Updated November 16, 2023 - 7:04 pm
The city of Las Vegas approved an “order out corridor” for the downtown tourist district that could ban convicted misdemeanor offenders from the area with a court order.
Under the ordinance, passed unanimously Wednesday by the City Council, Municipal Court judges can issue the order to people convicted of crimes committed within the corridor in lieu of jail sentences, for up to a year.
Judges can make exceptions for people who live in or go into the area for essential needs, although they would have to carry a document to prove their waiver.
Metropolitan Police Department officers and city marshals, who patrol the area, say the ordinance is another tool to keep “chronic offenders” from committing additional crimes within 211 acres in downtown.
The corridor includes 144 acres between Stewart and Bridger Avenues and Main and Eighth streets, and another 67 acres surrounding the Strat.
The ordinance takes effect Sunday, while the American Civil Liberties Union of Nevada warned that a lawsuit challenging its constitutionality was imminent.
With Councilwoman Victoria Seaman being absent, the City Council voted 6-0 to approve the ordinance.
“Your proposal is not only unconstitutionally overbroad, it will likely result in unconstitutional profiling as well as serious violations of the first and 14th amendments,” ACLU attorney Tatiana Smith told the council. “It is baffling that the City Council would want to pass this bill now, considering that the Nevada Supreme Court might soon strike down a very similar ordinance.”
She was referring to a pending case that challenges Clark County’s own order-out corridor approved for the Strip last year.
Las Vegas police say that ordinance has been a success, and Mayor Carolyn Goodman, who spearheaded the city’s efforts, cited that as a reason to replicate it in the city.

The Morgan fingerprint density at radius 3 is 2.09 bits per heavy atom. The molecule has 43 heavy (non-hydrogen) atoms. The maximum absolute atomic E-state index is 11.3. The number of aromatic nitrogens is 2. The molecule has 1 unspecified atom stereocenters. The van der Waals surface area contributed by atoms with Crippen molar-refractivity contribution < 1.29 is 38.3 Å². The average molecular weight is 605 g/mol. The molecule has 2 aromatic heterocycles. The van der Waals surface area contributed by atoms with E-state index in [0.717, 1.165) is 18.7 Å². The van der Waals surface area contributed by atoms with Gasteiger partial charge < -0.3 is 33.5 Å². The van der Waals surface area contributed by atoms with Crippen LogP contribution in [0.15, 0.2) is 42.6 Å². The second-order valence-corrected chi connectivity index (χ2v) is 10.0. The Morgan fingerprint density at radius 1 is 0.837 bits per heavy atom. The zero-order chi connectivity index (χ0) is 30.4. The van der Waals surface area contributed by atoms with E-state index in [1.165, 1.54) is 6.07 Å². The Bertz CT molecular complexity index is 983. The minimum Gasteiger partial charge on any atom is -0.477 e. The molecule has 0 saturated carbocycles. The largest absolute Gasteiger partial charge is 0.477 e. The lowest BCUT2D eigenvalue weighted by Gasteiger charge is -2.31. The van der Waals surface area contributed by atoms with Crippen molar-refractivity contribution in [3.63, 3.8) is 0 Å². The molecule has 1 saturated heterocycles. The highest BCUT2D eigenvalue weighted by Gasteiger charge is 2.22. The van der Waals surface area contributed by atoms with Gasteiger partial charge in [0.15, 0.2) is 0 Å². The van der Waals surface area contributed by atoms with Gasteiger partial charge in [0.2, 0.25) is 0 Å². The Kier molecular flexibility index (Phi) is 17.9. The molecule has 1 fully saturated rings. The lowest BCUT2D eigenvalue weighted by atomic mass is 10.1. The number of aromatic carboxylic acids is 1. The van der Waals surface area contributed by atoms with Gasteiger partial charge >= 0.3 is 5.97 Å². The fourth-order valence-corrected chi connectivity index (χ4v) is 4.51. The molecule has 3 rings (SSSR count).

The ACLU alleges the ordinance would unjustly target people experiencing homelessness, street performers and protesters, and would be used as an excuse to “conduct stop-and-frisk searches.”
“This order out provision only shifts the people the city has decided are ‘undesirable,’ especially people who are experiencing homelessness, from commercial areas downtown into residential neighborhoods or jails,” wrote Athar Haseebullah, executive director of the civil rights organization, in a statement. “It’s a lazy approach typical of government and ignores the constitutional safeguards used to protect people’s rights.”
Representatives of the downtown resort industry spoke in support of the ordinance.
Andrew Simon, president and CEO of the Fremont Street Experience, said that he sees the same people committing the same crimes in the tourist corridor.
“There’s nothing more important than this order out, really, to make this a place that tourism is the No. 1 priority,” he told the council.
The council rejected amendments that would have expanded the corridor to surrounding problem areas, although they said they could make additional determinations depending on how efficient the current ordinance is the next six months.
In a presentation, City Attorney Jeff Dorocak said that the county’s much larger corridor, encompassing 2800 acres on the Strip and surrounding areas, has been a success, yielding decreases in calls for service between 18 and 27 percent.
Las Vegas police have cited or arrested an average of 100 people who violated the order each of the last six months, he added.
“What we would like to do is see the consistency with our tourist corridor in the city mirror that that we have in the county,” Metropolitan Police Department Capt. Brandon Oris told the council. “It’s been a great tool for us there, and we anticipate it being a great tool for us here.”